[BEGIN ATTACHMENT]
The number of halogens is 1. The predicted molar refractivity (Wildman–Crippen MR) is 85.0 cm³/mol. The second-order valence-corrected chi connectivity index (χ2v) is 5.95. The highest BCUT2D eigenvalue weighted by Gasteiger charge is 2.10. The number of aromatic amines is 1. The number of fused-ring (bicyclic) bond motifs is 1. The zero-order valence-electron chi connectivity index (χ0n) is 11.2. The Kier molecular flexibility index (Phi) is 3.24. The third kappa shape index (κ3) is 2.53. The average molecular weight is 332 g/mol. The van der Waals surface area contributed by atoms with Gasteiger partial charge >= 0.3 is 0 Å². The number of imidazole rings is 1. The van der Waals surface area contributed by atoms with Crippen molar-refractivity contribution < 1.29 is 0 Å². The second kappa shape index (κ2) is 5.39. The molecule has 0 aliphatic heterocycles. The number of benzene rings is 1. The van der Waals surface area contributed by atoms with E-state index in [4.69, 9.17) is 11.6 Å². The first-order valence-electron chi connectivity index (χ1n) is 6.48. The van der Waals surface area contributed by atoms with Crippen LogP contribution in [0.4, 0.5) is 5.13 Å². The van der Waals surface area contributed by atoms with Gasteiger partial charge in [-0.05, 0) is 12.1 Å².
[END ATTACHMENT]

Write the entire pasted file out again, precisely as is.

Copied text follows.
The number of halogens is 1. The predicted molar refractivity (Wildman–Crippen MR) is 85.0 cm³/mol. The second-order valence-corrected chi connectivity index (χ2v) is 5.95. The highest BCUT2D eigenvalue weighted by Gasteiger charge is 2.10. The number of aromatic amines is 1. The number of fused-ring (bicyclic) bond motifs is 1. The zero-order valence-electron chi connectivity index (χ0n) is 11.2. The Kier molecular flexibility index (Phi) is 3.24. The third kappa shape index (κ3) is 2.53. The average molecular weight is 332 g/mol. The van der Waals surface area contributed by atoms with Gasteiger partial charge >= 0.3 is 0 Å². The number of imidazole rings is 1. The van der Waals surface area contributed by atoms with Crippen molar-refractivity contribution < 1.29 is 0 Å². The second kappa shape index (κ2) is 5.39. The molecule has 0 aliphatic heterocycles. The number of benzene rings is 1. The van der Waals surface area contributed by atoms with E-state index in [4.69, 9.17) is 11.6 Å². The first-order valence-electron chi connectivity index (χ1n) is 6.48. The van der Waals surface area contributed by atoms with Crippen LogP contribution in [0.4, 0.5) is 5.13 Å². The van der Waals surface area contributed by atoms with Gasteiger partial charge in [-0.05, 0) is 12.1 Å².